My fiancé’s stepdad used to compete in powerlifting. He is now 68 and is wondering about recovery rates and exercises that will help his joints as his elbows and shoulders are getting very sore. Thanks for your help.
If someone is having excessive pain and soreness after exercise, it is mandatory to identify the cause. If what the person is experiencing is protective pain, exercise can do more harm than good. This is true even with what would normally be a safe and effective program. Only after you have determined that a client’s pain does not require the attention of a medical professional can you really progress to designing a truly safe and effective program for that person.
A good rule of thumb for clients who have chronic aches and pains is to have them keep a journal of what they are feeling and when they are feeling it. As you already know, a small amount of muscle soreness one or two days after exercise is normal. However, if you notice patterns or particular aches after certain types of exercise, and after two weeks there is no improvement, then you should recommend the client see a physical therapist, orthopedic doctor or other health professional if he or she has not done so previously. Another rule of thumb is to discontinue or modify any exercise that causes pain or increases an already existing pain for more than two hours after the exercise.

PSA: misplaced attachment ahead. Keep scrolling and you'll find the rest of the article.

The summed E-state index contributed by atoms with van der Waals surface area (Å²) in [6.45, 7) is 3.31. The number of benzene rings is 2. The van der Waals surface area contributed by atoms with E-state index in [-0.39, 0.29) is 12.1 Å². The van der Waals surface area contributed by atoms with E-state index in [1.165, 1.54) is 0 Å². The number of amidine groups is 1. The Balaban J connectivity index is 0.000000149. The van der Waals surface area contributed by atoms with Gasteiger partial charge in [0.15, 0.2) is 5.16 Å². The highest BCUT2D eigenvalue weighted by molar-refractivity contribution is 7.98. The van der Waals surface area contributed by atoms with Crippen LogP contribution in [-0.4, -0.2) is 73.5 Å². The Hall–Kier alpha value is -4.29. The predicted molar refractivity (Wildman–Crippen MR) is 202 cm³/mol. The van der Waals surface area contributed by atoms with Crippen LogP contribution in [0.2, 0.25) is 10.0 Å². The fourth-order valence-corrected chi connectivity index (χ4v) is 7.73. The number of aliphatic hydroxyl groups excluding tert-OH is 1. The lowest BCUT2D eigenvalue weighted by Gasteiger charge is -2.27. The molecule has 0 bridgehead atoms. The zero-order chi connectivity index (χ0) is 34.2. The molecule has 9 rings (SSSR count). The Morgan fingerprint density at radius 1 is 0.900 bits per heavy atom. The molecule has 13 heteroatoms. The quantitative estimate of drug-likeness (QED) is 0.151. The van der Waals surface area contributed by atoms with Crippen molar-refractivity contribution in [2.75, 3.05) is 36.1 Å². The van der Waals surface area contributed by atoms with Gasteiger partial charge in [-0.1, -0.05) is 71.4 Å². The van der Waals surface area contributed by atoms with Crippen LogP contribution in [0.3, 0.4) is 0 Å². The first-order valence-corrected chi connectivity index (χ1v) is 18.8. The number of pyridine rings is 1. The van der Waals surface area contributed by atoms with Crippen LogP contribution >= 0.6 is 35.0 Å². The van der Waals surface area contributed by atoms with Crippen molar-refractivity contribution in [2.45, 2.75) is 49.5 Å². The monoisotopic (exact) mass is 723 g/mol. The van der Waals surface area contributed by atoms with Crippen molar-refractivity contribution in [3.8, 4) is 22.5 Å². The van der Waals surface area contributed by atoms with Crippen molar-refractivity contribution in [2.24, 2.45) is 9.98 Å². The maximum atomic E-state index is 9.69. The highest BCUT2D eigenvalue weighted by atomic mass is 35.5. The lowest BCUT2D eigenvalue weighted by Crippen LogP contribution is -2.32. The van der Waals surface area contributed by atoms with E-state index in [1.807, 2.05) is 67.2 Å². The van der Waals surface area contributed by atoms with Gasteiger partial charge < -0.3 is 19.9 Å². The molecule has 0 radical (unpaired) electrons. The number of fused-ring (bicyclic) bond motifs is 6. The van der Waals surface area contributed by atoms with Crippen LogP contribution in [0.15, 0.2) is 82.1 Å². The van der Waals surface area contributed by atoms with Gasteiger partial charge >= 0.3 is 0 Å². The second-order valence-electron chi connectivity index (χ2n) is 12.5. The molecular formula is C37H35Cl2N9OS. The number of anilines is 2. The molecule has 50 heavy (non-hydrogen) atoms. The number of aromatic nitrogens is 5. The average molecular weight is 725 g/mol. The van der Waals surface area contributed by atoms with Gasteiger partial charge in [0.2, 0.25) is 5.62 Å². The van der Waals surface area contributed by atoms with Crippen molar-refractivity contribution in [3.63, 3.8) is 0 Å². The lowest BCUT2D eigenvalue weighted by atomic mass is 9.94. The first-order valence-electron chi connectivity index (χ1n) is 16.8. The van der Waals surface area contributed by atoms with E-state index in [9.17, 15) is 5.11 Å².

Your clients need to be taught to distinguish between the different “types” of pain. We sometimes distinguish pain as “bad pain” versus “good pain.” A better description might be “pain” versus “soreness.” Good pain or soreness is felt in the muscle and not in the joint. It stops within a few minutes after exercise ends. There is less soreness associated with each subsequent exercise session. Normally, soreness is what we all experience to some extent when we exercise.
Bad pain occurs in or near the joint, continues to hurt after exercise is complete and does not improve with future sessions. It might even worsen with time. This usually indicates a problem with a ligament, tendon, joint or a muscle that is not normal.